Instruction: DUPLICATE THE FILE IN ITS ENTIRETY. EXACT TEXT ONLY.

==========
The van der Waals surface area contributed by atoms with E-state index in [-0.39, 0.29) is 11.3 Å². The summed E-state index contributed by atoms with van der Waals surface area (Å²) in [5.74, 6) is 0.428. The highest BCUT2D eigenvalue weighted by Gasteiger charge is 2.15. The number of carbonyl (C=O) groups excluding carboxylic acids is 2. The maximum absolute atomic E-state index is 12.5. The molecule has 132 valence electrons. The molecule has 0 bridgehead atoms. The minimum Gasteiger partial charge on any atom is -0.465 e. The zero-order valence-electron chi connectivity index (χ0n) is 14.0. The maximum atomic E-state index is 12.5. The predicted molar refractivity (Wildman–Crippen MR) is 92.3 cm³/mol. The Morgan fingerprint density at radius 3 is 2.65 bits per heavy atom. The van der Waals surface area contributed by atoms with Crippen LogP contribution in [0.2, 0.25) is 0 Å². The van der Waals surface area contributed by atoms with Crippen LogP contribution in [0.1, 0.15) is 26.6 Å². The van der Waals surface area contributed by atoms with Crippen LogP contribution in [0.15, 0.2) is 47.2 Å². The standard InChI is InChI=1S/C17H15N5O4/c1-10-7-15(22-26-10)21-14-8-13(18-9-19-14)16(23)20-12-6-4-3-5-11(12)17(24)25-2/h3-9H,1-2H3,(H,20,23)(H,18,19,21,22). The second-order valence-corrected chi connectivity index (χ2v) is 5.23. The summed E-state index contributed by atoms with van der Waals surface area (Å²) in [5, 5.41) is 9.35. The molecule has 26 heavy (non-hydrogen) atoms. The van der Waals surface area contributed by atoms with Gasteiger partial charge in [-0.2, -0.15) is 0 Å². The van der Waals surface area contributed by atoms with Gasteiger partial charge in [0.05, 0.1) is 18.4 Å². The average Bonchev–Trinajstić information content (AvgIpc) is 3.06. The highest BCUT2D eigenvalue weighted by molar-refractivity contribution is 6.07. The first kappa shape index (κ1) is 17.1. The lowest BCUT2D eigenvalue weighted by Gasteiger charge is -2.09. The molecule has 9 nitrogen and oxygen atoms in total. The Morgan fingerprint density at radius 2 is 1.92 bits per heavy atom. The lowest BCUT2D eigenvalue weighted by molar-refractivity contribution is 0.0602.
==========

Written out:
The van der Waals surface area contributed by atoms with E-state index in [-0.39, 0.29) is 11.3 Å². The summed E-state index contributed by atoms with van der Waals surface area (Å²) in [5.74, 6) is 0.428. The highest BCUT2D eigenvalue weighted by Gasteiger charge is 2.15. The number of carbonyl (C=O) groups excluding carboxylic acids is 2. The maximum absolute atomic E-state index is 12.5. The molecule has 132 valence electrons. The molecule has 0 bridgehead atoms. The minimum Gasteiger partial charge on any atom is -0.465 e. The zero-order valence-electron chi connectivity index (χ0n) is 14.0. The maximum atomic E-state index is 12.5. The predicted molar refractivity (Wildman–Crippen MR) is 92.3 cm³/mol. The Morgan fingerprint density at radius 3 is 2.65 bits per heavy atom. The van der Waals surface area contributed by atoms with Crippen LogP contribution in [0.2, 0.25) is 0 Å². The van der Waals surface area contributed by atoms with Crippen LogP contribution in [0.1, 0.15) is 26.6 Å². The van der Waals surface area contributed by atoms with Crippen LogP contribution in [0.15, 0.2) is 47.2 Å². The standard InChI is InChI=1S/C17H15N5O4/c1-10-7-15(22-26-10)21-14-8-13(18-9-19-14)16(23)20-12-6-4-3-5-11(12)17(24)25-2/h3-9H,1-2H3,(H,20,23)(H,18,19,21,22). The second-order valence-corrected chi connectivity index (χ2v) is 5.23. The summed E-state index contributed by atoms with van der Waals surface area (Å²) in [5, 5.41) is 9.35. The molecule has 26 heavy (non-hydrogen) atoms. The van der Waals surface area contributed by atoms with Gasteiger partial charge in [-0.2, -0.15) is 0 Å². The van der Waals surface area contributed by atoms with Gasteiger partial charge in [0.05, 0.1) is 18.4 Å². The average Bonchev–Trinajstić information content (AvgIpc) is 3.06. The highest BCUT2D eigenvalue weighted by molar-refractivity contribution is 6.07. The first kappa shape index (κ1) is 17.1. The lowest BCUT2D eigenvalue weighted by Gasteiger charge is -2.09. The molecule has 9 nitrogen and oxygen atoms in total. The Morgan fingerprint density at radius 2 is 1.92 bits per heavy atom. The lowest BCUT2D eigenvalue weighted by molar-refractivity contribution is 0.0602.